Turns out, the trails have an impact on paws, and protecting them means quicker recovery time and being ready for the next adventure.

A dog leaps through the snow with her Ruffwear Polar Trex™ Dog Boots while her owner skis behind her.

Do All Dogs Need to Wear Boots? 

Different dogs can benefit from boots in the winter for different reasons. If you’re wondering whether to boot up on your next winter excursion, consider:

  • Will there be ice and abrasive surfaces? 
  • Will you encounter snowmelt? 
  • Has your dog experienced snow buildup between their paw pads?  

Staying in tune with conditions and your dog are your best indicators. And, having a set of boots in your pack can be the key to keeping the adventure going if things change. 

  • Is your dog starting to lift their paws to stay off the snow? 
  • Are they licking their paws? 
  • Are they pausing to chew on their feet? 

Patrick puts it this way, 

“Key into your dog and what they’re doing – like stopping and licking their paws. I usually take boots with me and put them on at the first sign of distress or discomfort.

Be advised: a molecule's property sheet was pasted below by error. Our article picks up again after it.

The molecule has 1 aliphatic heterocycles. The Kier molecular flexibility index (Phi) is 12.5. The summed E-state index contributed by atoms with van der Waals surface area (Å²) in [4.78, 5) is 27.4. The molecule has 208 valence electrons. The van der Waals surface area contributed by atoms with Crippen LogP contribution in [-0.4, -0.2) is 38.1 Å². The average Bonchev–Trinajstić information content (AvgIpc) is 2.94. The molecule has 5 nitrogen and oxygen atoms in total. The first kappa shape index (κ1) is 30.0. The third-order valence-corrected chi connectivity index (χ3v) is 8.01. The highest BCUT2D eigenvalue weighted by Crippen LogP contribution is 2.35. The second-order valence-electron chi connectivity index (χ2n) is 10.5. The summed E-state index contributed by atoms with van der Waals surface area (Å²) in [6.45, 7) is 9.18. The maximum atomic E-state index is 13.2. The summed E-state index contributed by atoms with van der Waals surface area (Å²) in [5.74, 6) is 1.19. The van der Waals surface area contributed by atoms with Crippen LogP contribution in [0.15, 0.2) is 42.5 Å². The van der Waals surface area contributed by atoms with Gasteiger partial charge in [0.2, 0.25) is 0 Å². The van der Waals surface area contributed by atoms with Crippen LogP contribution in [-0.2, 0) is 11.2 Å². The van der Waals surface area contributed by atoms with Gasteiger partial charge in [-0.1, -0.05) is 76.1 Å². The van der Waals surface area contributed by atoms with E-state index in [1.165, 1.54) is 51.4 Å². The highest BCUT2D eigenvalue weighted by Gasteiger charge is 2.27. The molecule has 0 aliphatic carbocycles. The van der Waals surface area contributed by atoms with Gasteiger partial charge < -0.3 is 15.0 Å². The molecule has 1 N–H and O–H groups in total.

Sometimes, I know ahead of time that I’ll be trekking into challenging terrain with varying conditions. I’ll think to myself, “Will boots help keep the group moving forward and prevent a situation where we have to carry a dog out?

Awareness and learning from experience will help inform you when to boot up.  But even the most experienced of us can still run into challenges, and that’s ok. We’ve designed our boots to help you and your dog face whatever comes up on an adventure, so you can keep exploring together.” 

A man runs in the snow with his dog who is wearing Polar Trex™ Dog Boots.

How We Designed Our Polar Trex Boots 

Patrick first began designing dog boots in 1996. A Ruffwear retailer in Colorado had a request: could he make dog boots that actually stayed on? 

Over the years and design updates, Patrick and Ruffwear designers learned things while putting these boots through their paces on the trails. Winter conditions presented a new set of challenges – like ice, snow, and moisture – to solve for with the design of the Polar Trex Boots.

Many dog boots at the time secured high up onto dogs’ legs. His first thought was, “Why not make them secure around the narrowest part of the dog’s paw?” That’s what he did, and it worked.

On top of that, we chose a strap that used polyester hook-and-loop to secure the boots. It’s hydrophobic (a fancy way of saying it doesn’t absorb water) and is less likely to come undone in wet environments or be encumbered by snow and ice.